EXCEED Fighting System - Shovel Knight Hope Box - Tabletop Review

EXCEED Fighting System - Shovel Knight Hope Box by developer and publisher Level 99 GamesTabletop and Board Game review written by Pierre-Yves with a copy provided by the publisher.

Estimated reading time: 8 minutes

Good morning everyone and welcome back to our Tabletop and Board Game review series! For your pleasure this morning we have one of the latest box sets from Level 99 Games with their latest inclusion into their EXCEED Fighting System with Yacht Club Games’ Shovel Knight.

For a bit of background into the EXCEED Fighting System, it’s a 1v1 tabletop fighting game in which two players draw cards for moves instead of mashing controllers at insane speeds like you would see in the global Street Fighter and Dragon Ball tournaments. Being provided with the Shovel Knight Hope Box and Shovel Knight Table Mat by Level 99 Games, the main box contains four fighters with Shovel/Shield Knight acting as one, Mole Knight, Tinker Knight and Propeller Knight.

Each character has their own uniqueness which makes trying them all out paramount if you're planning on both winning with and against them. Having opened the box with my brother, and our unboxing video is right below, what we both appreciated is that there are cards provided in each deck to be exchanged with the opponent so that they can see all of the special moves that a character has as part of their deck. Also part of that video are our first two hands as we worked to figure out the rules, buuuuuuut, let's just say that we over complicated it so while our video is right below, we also included a link back to Level 99 Game's website with the 8 Minute video quickly explaining the rules. Basically we just had to realize that we were only allowed to do ONE thing at a time, not try to do multiple... once we had it going though? Damn it was fun.

For the main Shovel Knight Hope Box itself, everything comes in a hard box in which there's no fear of this thing collapsing if something is put on top of it. Inside of that box are the four main decks that each represent a character, four boxes for each of those decks in order to store them individually, spacers for a field if you don't have a table mat already, the rule book, an erratum and an advertisement flyer for other products.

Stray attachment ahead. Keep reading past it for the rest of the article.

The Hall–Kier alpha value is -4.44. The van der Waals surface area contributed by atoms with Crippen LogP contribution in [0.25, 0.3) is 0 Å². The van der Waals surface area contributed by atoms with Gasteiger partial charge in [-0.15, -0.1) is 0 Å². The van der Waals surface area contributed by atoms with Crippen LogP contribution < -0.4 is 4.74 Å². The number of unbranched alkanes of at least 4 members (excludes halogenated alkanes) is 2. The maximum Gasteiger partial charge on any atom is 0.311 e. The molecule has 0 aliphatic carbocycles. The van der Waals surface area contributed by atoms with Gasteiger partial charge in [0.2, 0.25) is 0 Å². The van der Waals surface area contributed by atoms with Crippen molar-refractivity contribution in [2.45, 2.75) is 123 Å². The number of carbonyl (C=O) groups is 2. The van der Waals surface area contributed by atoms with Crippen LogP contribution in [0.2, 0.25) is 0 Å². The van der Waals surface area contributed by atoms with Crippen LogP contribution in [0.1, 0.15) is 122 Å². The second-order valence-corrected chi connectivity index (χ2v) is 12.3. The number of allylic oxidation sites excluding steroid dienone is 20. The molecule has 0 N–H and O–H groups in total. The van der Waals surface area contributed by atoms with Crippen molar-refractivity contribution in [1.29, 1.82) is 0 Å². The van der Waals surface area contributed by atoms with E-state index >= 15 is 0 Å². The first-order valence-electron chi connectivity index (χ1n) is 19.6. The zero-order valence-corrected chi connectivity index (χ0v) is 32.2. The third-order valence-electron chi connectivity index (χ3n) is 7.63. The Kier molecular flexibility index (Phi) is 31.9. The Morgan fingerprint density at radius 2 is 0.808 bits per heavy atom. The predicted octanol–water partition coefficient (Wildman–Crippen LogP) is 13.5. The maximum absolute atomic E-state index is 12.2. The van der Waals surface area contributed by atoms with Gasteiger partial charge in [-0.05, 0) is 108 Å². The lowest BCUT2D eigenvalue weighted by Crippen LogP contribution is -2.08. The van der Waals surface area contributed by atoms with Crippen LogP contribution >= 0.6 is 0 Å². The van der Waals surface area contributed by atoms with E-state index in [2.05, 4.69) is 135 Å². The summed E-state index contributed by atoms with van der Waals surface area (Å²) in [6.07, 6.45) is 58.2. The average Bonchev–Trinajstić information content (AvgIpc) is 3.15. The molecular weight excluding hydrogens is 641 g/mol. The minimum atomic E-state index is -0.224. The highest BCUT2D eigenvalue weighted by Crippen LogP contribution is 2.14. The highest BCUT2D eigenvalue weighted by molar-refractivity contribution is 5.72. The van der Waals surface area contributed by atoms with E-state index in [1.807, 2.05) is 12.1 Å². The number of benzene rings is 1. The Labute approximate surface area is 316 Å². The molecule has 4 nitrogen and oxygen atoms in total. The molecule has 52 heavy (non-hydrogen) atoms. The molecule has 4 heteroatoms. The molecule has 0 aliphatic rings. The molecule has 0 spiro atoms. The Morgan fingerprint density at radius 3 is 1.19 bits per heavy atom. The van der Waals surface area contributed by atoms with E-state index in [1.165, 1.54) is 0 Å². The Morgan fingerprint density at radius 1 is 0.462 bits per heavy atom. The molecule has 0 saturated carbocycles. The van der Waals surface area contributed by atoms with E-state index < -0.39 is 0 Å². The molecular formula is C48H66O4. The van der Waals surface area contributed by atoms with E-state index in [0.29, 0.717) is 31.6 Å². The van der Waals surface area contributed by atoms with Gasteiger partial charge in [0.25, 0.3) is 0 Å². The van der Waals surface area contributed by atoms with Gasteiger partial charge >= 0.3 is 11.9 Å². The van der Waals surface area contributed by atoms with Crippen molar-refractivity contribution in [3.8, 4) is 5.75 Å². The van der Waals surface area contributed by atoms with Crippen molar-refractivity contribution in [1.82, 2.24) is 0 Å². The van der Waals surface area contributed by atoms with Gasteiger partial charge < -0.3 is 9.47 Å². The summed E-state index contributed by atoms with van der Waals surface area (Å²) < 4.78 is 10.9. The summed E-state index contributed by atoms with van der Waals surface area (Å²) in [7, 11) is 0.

Also given to us was a Shovel Knight themed table mat to use instead of the provided spacers which itself has the spacers built in. Alongside the playing field are both the player's total amount of possible hit points and a space for each character's gauges that increase once specific objectives have been met. The mat is fairly high in quality and is made from the same material as those really nice large mouse pads that you put between the table and your keyboard / mouse.

Taking it from the top in regards to the gameplay and the cards though, the cards are all fairly solid so there's no fear of them tearing from being used a few times. If anything, these are the types of cards that you may not even need to look into putting into plastics until many gameplay sessions down the road. In regards to each deck, what’s really neat is the cohesiveness of the designs in relation to one another. What I mean by this is that all of the standard moves all have “standard art” of a golden and silver knight dueling while the character specific cards feature that hero. These are the abilities that appear on the swappable hero ability cards so that you can work some sort of counters into your possible strategy.

For the gameplay itself, the “board” is set up with nine spaces in which one player starts on space #3 while the other starts on space #7. From there, you’ll be moving back and forth, or even past your opponent to land hits, block hits, dodge hits or prepare for your next moves by drawing more cards. You can only have seven cards in your hands, but it's easy to go through them so it’s good that in your list of things to do in a turn you can draw at least two more.

Turns play out fairly quickly. Going in turn of advantage, which can be switched around through certain actions, each turn player decide what they want to do:

  • Prepare (draw a card)

  • Move (forwards or backwards on the battlefield)